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Oil Prices Recover From Early Weakness To Close Modestly Higher

After recovering from an early move to the downside, the price of crude oil fluctuated over the course of the trading day on Tuesday.

Crude oil for January delivery eventually ended the day up $0.14 or 0.3 percent at $56.10 after falling as low as $55.35 a barrel.

The price of oil initially came under pressure after President Donald Trump suggested he might prefer to wait until after the 2020 elections to strike a trade deal with China.

Trump told reporters at a NATO summit in London there is no deadline to reach a trade deal, adding, "In some ways, I think it's better to wait until after the election."

"But they want to make a deal now, and we'll see whether or not the deal's going to be right; it's got to be right," Trump said.

Trump claimed a potential trade deal is only dependent on whether he wants to sign it, because the U.S. is "doing very well" and China is "having by far the worst year that they have had in 57 years."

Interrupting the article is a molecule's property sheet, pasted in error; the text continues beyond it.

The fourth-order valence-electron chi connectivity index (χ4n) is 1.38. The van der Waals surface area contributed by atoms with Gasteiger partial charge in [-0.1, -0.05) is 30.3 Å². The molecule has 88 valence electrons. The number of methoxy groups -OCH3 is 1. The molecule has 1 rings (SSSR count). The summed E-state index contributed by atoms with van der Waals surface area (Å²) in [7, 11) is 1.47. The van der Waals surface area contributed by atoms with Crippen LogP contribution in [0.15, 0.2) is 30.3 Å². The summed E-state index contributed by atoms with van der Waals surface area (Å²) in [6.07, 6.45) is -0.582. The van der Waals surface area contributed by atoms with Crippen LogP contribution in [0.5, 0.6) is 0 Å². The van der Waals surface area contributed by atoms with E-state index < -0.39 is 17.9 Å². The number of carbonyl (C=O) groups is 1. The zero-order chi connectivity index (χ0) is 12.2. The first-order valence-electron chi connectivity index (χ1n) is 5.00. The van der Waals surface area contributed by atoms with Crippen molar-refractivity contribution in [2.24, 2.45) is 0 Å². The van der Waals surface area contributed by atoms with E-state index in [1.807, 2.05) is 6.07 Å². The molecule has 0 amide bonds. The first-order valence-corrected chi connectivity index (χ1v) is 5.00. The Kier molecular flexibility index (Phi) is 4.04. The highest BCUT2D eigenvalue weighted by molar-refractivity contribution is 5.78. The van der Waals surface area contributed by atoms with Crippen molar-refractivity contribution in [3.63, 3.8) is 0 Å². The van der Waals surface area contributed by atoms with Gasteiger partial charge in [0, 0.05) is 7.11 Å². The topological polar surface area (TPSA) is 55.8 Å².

The comments from the president added to rising trade concerns after his administration threatened to impose duties of up to 100 percent on $2.4 billion in French imports, including champagne and handbags.

Selling pressure waned over the course of the morning, however, with traders looking ahead to the meeting of OPEC members of other oil producers later this week.

Reports suggest OPEC and its allies will discuss increasing the existing supply cut of 1.2 million barrels per day by another 400,000 barrels per day and extend the pact until June.

On Wednesday, the Energy Information Administration is scheduled to release its weekly oil inventory report, with crude oil inventories expected to drop by 1.8 million barrels in the week ended November 29th.

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